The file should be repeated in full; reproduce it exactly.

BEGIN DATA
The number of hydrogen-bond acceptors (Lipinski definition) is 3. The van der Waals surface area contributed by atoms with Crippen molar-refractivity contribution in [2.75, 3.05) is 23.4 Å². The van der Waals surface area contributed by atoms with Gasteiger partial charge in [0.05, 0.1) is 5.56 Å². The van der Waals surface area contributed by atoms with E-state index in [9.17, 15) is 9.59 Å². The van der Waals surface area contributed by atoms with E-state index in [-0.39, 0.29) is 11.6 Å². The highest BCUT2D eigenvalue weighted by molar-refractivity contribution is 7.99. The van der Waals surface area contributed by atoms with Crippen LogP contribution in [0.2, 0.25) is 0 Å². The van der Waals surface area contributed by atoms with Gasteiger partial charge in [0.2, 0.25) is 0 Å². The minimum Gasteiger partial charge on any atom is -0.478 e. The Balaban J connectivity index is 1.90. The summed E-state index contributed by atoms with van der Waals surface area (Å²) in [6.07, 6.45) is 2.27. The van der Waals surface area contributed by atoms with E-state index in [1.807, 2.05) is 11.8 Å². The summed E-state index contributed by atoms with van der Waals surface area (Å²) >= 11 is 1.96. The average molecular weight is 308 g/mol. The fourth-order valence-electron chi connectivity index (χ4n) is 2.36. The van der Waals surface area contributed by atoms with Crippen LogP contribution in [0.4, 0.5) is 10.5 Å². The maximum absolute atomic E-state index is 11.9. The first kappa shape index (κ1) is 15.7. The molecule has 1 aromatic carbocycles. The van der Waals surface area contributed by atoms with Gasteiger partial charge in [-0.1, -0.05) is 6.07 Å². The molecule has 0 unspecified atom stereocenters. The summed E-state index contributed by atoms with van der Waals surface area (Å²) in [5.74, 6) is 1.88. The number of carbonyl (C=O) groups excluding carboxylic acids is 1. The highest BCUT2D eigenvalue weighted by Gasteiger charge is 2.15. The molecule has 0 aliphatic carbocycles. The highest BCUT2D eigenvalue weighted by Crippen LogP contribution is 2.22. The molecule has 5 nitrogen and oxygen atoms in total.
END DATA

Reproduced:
The number of hydrogen-bond acceptors (Lipinski definition) is 3. The van der Waals surface area contributed by atoms with Crippen molar-refractivity contribution in [2.75, 3.05) is 23.4 Å². The van der Waals surface area contributed by atoms with Gasteiger partial charge in [0.05, 0.1) is 5.56 Å². The van der Waals surface area contributed by atoms with E-state index in [9.17, 15) is 9.59 Å². The van der Waals surface area contributed by atoms with E-state index in [-0.39, 0.29) is 11.6 Å². The highest BCUT2D eigenvalue weighted by molar-refractivity contribution is 7.99. The van der Waals surface area contributed by atoms with Crippen LogP contribution in [0.2, 0.25) is 0 Å². The van der Waals surface area contributed by atoms with Gasteiger partial charge in [0.2, 0.25) is 0 Å². The minimum Gasteiger partial charge on any atom is -0.478 e. The Balaban J connectivity index is 1.90. The summed E-state index contributed by atoms with van der Waals surface area (Å²) in [6.07, 6.45) is 2.27. The van der Waals surface area contributed by atoms with E-state index in [1.807, 2.05) is 11.8 Å². The summed E-state index contributed by atoms with van der Waals surface area (Å²) >= 11 is 1.96. The average molecular weight is 308 g/mol. The fourth-order valence-electron chi connectivity index (χ4n) is 2.36. The van der Waals surface area contributed by atoms with Crippen LogP contribution in [0.4, 0.5) is 10.5 Å². The maximum absolute atomic E-state index is 11.9. The first kappa shape index (κ1) is 15.7. The molecule has 1 aromatic carbocycles. The van der Waals surface area contributed by atoms with Gasteiger partial charge in [-0.1, -0.05) is 6.07 Å². The molecule has 0 unspecified atom stereocenters. The summed E-state index contributed by atoms with van der Waals surface area (Å²) in [5.74, 6) is 1.88. The number of carbonyl (C=O) groups excluding carboxylic acids is 1. The highest BCUT2D eigenvalue weighted by Gasteiger charge is 2.15. The molecule has 0 aliphatic carbocycles. The highest BCUT2D eigenvalue weighted by Crippen LogP contribution is 2.22. The molecule has 5 nitrogen and oxygen atoms in total.